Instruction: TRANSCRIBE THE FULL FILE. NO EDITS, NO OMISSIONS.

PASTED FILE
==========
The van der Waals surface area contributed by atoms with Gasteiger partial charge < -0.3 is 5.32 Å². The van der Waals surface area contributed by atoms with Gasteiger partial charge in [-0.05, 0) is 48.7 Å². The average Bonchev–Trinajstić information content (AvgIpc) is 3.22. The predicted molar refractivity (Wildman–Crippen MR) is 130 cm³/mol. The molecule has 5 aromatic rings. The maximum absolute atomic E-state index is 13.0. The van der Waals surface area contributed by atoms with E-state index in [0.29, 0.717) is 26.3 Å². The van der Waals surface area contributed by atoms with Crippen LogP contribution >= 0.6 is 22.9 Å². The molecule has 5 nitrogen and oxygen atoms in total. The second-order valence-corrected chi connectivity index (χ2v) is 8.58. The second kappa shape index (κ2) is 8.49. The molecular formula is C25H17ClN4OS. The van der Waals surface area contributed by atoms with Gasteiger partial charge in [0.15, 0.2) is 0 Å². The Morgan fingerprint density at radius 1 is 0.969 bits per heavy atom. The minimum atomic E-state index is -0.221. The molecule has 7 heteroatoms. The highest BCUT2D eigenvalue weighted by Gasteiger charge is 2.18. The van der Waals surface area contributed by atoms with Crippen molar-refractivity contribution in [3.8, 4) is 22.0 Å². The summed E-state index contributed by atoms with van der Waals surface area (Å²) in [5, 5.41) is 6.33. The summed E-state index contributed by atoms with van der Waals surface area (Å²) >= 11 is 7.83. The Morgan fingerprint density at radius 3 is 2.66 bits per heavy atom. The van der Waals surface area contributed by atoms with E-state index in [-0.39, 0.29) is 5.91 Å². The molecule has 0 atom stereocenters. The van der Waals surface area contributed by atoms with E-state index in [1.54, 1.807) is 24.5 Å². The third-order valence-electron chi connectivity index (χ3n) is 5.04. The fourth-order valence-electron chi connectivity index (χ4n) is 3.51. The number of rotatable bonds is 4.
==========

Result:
The van der Waals surface area contributed by atoms with Gasteiger partial charge < -0.3 is 5.32 Å². The van der Waals surface area contributed by atoms with Gasteiger partial charge in [-0.05, 0) is 48.7 Å². The average Bonchev–Trinajstić information content (AvgIpc) is 3.22. The predicted molar refractivity (Wildman–Crippen MR) is 130 cm³/mol. The molecule has 5 aromatic rings. The maximum absolute atomic E-state index is 13.0. The van der Waals surface area contributed by atoms with E-state index in [0.29, 0.717) is 26.3 Å². The van der Waals surface area contributed by atoms with Crippen LogP contribution >= 0.6 is 22.9 Å². The molecule has 5 nitrogen and oxygen atoms in total. The second-order valence-corrected chi connectivity index (χ2v) is 8.58. The second kappa shape index (κ2) is 8.49. The molecular formula is C25H17ClN4OS. The van der Waals surface area contributed by atoms with Gasteiger partial charge in [0.15, 0.2) is 0 Å². The Morgan fingerprint density at radius 1 is 0.969 bits per heavy atom. The minimum atomic E-state index is -0.221. The molecule has 7 heteroatoms. The highest BCUT2D eigenvalue weighted by Gasteiger charge is 2.18. The van der Waals surface area contributed by atoms with Crippen molar-refractivity contribution in [3.8, 4) is 22.0 Å². The summed E-state index contributed by atoms with van der Waals surface area (Å²) in [5, 5.41) is 6.33. The summed E-state index contributed by atoms with van der Waals surface area (Å²) >= 11 is 7.83. The Morgan fingerprint density at radius 3 is 2.66 bits per heavy atom. The van der Waals surface area contributed by atoms with E-state index in [-0.39, 0.29) is 5.91 Å². The molecule has 0 atom stereocenters. The van der Waals surface area contributed by atoms with E-state index in [1.54, 1.807) is 24.5 Å². The third-order valence-electron chi connectivity index (χ3n) is 5.04. The fourth-order valence-electron chi connectivity index (χ4n) is 3.51. The number of rotatable bonds is 4.